The Vitruvian Novelist – there’s hope yet!

I’ve come across an interesting article online which I want to highlight especially for those writers out there who, like me, are striving to get published. It offers insight and, if you fit the bill, maybe a little bit of comfort too!

The item in question, Data and dimensions: the anatomy of a novelist, was posted on the Curtis Brown Creative website last month. Curtis Brown is an esteemed literary agency in London and Curtis Brown Creative is the part of the agency that provides writing courses and advice for upcoming writers. Eli Keren, the writer of the article, composed it based upon a survey carried out by author Jim C. Hines. The survey interviewed a group of 246 professional authors and from its findings Keren found it possible to deduce certain probabilities about what a debut novelist might look like.

I encourage you to follow the link and read the post because it’s quite fascinating. Its limitations are acknowledged – the sample is somewhat skewed towards fantasy/science-fiction authors and some of the answers given appear to be vague or contradicting – but it is still a worthwhile study.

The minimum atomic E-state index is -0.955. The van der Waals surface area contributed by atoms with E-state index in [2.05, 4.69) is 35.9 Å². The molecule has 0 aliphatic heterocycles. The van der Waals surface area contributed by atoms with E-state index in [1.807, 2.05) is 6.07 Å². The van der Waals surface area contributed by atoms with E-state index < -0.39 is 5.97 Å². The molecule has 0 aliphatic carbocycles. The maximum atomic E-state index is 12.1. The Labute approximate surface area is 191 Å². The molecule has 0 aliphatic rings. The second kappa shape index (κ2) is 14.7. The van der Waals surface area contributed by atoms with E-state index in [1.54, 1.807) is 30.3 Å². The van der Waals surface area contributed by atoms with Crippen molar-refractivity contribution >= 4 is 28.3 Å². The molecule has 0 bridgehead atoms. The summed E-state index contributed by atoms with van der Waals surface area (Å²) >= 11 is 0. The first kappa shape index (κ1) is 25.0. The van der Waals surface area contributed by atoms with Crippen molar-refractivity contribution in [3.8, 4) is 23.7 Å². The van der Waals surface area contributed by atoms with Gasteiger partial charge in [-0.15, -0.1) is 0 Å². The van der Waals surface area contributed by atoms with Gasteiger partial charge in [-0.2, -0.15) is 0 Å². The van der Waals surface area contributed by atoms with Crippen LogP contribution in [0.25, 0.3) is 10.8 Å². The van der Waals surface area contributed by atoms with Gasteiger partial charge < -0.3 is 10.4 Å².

I’m sure any unpublished writer couldn’t help but refer to themselves when reading it and of course I did the same. And things look somewhat positive!

  • I’m still younger than the average age at first publication (calculated to be 36 years).
  • I have the requisite years of writing under my belt (the average is 10, I have that and more).
  • I don’t have a university qualification in writing (and this seems to be the norm).
  • I’ve attended publishing workshops (check) but haven’t become involved in a writing group yet (this is where I veer away from the typical).
  • I’m attempting to follow the path that most do in the quest for publication in that I don’t have connections in the industry so any future success will be as a result of a cold query (the survey showed that the most common route was when the author’s manuscript was sold to a publisher by an agent they had no previous contact with).

Sure, how can I fail!

Tongue in cheek aside, I do think this is good reading material for anyone interested in the business of getting published. You should go read the original findings on Hines’s website too. There is no magic concoction that is certain to produce results for every writer but there are definitely trends that make some aspects of the process more likely than others.

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